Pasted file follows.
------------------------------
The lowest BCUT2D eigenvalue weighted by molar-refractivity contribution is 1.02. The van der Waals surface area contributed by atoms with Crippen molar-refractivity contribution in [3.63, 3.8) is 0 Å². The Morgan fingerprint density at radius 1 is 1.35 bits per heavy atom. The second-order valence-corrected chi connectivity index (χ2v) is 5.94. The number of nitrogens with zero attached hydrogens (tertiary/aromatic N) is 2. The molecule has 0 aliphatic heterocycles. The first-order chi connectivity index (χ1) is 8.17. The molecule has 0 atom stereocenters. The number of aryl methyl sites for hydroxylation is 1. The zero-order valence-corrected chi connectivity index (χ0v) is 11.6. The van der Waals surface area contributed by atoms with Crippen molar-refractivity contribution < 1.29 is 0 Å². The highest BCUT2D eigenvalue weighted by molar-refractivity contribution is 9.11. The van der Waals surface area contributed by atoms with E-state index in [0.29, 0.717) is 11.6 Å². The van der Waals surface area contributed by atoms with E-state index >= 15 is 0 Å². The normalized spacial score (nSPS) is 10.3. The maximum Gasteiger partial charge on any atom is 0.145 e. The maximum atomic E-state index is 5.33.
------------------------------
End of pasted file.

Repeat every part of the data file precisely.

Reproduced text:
The lowest BCUT2D eigenvalue weighted by molar-refractivity contribution is 1.02. The van der Waals surface area contributed by atoms with Crippen molar-refractivity contribution in [3.63, 3.8) is 0 Å². The Morgan fingerprint density at radius 1 is 1.35 bits per heavy atom. The second-order valence-corrected chi connectivity index (χ2v) is 5.94. The number of nitrogens with zero attached hydrogens (tertiary/aromatic N) is 2. The molecule has 0 aliphatic heterocycles. The first-order chi connectivity index (χ1) is 8.17. The molecule has 0 atom stereocenters. The number of aryl methyl sites for hydroxylation is 1. The zero-order valence-corrected chi connectivity index (χ0v) is 11.6. The van der Waals surface area contributed by atoms with Crippen molar-refractivity contribution < 1.29 is 0 Å². The highest BCUT2D eigenvalue weighted by molar-refractivity contribution is 9.11. The van der Waals surface area contributed by atoms with E-state index in [0.29, 0.717) is 11.6 Å². The van der Waals surface area contributed by atoms with E-state index >= 15 is 0 Å². The normalized spacial score (nSPS) is 10.3. The maximum Gasteiger partial charge on any atom is 0.145 e. The maximum atomic E-state index is 5.33.